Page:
Tuesday, November 10, 2015

#BookBlogWriMo - Day 3 - What do I read

I'm fairly certain this was a topic last year too and the short answer is everything. I'm a very eclectic reader and like to bounce around the different genres. For me, genre hopping helps to keep reading fun and interesting because I always have something entirely new to read. I am in awe of people that can read book after book after book in the same genre and never get tired of it though. I need variety. If you don't believe me, just take a look at my currently reading shelf from Goodreads.

Photo Credit: Goodreads
Genre: Horror
Synopsis: Just Another Lovers’ Triangle, Right?

It was love at first sight. From the moment seventeen-year-old Arnie Cunningham saw Christine, he knew he would do anything to possess her.

Arnie’s best friend, Dennis, distrusts her—immediately.

Arnie’s teen-queen girlfriend, Leigh, fears her the moment she senses her power.

Arnie’s parents, teachers, and enemies soon learn what happens when you cross her.

Because Christine is no lady. She is Stephen King’s ultimate, blackly evil vehicle of terror…

I started reading Christine during Banned Books Week because it's one of Stephen King's frequently challenged books. It got set down in order for me to work on a proofreading job, and I haven't picked it up again since then because I've been distracted by other books.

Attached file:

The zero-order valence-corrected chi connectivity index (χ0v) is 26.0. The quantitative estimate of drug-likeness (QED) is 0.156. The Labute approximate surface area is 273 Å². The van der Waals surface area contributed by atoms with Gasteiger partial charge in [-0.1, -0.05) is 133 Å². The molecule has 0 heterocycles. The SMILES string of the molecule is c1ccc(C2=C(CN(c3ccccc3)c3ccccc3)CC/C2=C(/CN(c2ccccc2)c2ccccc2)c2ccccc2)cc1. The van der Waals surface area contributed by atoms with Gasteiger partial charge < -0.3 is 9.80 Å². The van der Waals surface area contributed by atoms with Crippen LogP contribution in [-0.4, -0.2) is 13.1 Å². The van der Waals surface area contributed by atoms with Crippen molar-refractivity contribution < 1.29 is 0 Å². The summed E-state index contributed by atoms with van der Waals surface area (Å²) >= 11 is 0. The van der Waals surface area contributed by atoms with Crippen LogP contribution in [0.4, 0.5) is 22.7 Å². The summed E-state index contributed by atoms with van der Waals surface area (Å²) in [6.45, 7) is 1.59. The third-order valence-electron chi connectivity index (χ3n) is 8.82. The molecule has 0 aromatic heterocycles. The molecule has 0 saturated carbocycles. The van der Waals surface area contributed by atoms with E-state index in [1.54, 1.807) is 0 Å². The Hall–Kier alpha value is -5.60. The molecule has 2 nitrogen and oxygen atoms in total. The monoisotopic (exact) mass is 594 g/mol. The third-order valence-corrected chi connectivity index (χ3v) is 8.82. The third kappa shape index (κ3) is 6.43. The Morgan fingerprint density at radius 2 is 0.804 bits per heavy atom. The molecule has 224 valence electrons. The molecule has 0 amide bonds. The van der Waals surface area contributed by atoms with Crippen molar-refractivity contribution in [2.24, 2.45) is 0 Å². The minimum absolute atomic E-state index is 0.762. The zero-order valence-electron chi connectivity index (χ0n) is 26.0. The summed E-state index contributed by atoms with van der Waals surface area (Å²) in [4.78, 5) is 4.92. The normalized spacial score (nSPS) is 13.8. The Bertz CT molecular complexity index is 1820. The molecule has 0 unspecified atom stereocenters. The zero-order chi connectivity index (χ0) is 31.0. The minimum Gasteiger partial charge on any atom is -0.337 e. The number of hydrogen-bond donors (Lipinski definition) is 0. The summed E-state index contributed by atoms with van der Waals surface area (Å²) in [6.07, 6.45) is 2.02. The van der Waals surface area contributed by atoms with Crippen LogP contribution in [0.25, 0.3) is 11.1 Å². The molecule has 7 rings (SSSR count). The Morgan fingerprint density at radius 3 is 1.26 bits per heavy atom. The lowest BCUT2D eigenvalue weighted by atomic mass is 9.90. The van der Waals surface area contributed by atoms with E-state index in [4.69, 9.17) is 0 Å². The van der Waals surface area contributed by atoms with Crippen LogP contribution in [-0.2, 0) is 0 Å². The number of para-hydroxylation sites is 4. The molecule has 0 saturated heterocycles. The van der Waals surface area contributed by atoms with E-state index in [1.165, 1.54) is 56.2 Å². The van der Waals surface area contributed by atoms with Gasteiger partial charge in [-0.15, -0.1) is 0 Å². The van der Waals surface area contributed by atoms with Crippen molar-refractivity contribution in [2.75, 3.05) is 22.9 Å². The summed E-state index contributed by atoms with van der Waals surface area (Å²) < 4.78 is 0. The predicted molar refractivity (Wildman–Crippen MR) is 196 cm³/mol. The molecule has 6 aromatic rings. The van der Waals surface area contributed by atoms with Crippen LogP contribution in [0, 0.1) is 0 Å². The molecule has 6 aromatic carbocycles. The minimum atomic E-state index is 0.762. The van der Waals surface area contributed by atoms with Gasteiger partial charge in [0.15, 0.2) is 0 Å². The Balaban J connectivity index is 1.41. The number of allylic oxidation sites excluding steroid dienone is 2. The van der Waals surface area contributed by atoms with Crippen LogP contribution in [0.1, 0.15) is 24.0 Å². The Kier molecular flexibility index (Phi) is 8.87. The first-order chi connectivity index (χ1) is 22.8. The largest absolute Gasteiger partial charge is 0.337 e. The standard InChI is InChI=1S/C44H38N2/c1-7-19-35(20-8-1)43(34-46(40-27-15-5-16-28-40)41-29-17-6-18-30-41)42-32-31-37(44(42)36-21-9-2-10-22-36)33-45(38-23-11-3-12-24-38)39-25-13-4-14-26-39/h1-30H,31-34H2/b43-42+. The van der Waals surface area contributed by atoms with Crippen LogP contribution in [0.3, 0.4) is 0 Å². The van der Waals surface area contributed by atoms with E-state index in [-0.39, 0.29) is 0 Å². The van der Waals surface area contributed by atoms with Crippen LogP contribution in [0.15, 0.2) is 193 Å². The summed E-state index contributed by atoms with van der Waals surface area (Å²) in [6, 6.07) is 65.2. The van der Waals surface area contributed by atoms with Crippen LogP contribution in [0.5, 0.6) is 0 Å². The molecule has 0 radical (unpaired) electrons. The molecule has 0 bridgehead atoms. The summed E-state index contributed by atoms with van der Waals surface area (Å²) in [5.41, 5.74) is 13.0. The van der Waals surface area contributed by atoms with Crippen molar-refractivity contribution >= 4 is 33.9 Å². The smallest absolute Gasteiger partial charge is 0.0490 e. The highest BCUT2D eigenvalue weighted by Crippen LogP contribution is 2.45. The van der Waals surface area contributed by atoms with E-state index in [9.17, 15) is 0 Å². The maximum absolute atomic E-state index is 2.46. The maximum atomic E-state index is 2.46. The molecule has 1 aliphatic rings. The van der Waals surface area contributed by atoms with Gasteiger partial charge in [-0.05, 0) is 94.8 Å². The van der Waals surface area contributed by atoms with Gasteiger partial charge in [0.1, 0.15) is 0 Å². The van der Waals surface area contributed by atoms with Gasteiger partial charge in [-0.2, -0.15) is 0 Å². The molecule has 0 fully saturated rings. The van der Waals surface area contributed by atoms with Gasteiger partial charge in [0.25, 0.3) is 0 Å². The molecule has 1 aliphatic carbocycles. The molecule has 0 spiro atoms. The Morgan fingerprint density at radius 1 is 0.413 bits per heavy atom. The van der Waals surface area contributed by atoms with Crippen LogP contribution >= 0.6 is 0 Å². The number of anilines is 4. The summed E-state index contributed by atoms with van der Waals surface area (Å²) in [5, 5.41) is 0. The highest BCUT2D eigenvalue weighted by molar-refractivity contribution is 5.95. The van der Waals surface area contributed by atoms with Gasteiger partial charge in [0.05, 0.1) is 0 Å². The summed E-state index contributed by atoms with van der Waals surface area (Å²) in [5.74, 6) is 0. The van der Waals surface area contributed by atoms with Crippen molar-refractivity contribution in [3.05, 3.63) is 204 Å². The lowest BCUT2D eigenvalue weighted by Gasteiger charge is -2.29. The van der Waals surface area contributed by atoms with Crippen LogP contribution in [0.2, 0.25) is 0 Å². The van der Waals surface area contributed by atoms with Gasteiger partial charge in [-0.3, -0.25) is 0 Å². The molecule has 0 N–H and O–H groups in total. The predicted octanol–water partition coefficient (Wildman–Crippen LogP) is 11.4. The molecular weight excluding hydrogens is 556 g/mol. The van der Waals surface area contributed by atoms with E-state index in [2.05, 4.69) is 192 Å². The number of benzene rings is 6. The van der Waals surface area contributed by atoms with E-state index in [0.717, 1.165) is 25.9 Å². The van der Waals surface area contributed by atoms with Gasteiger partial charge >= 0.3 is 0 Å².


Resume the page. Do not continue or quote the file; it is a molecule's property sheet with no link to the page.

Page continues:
Photo Credit: Goodreads
Genre: Christian History
Synopsis: Catherine Millard undertakes to describe how the history of America has been reinterpreted and rewritten by secularist and humanist historians who have systematically excluded much that relates to faith in God from their accounts.

I started reading this book when my husband was still in the military (he's been out for just over two years now). It did spend about eight months packed in a box during my extended visit to the US, and my laziness in unpacking everything (in the end that's not exactly a horrible thing because we have moved twice since then, and since I didn't have everything unpacked the first time, I didn't have to pack it up again to move.) Because this book is like a history book, it's also slow reading and it doesn't suck me in like novels do. Also, I don't feel a very strong urge to read it, or stay up reading it like I would with a novel. 

Photo Credit: Goodreads
Genre: Historical Fiction
Synopsis: Writing at the height of her narrative and imaginative gifts, Sue Monk Kidd presents a masterpiece of hope, daring, the quest for freedom, and the desire to have a voice in the world—and it is now the newest Oprah’s Book Club 2.0 selection.

Hetty “Handful” Grimke, an urban slave in early nineteenth century Charleston, yearns for life beyond the suffocating walls that enclose her within the wealthy Grimke household. The Grimke’s daughter, Sarah, has known from an early age she is meant to do something large in the world, but she is hemmed in by the limits imposed on women.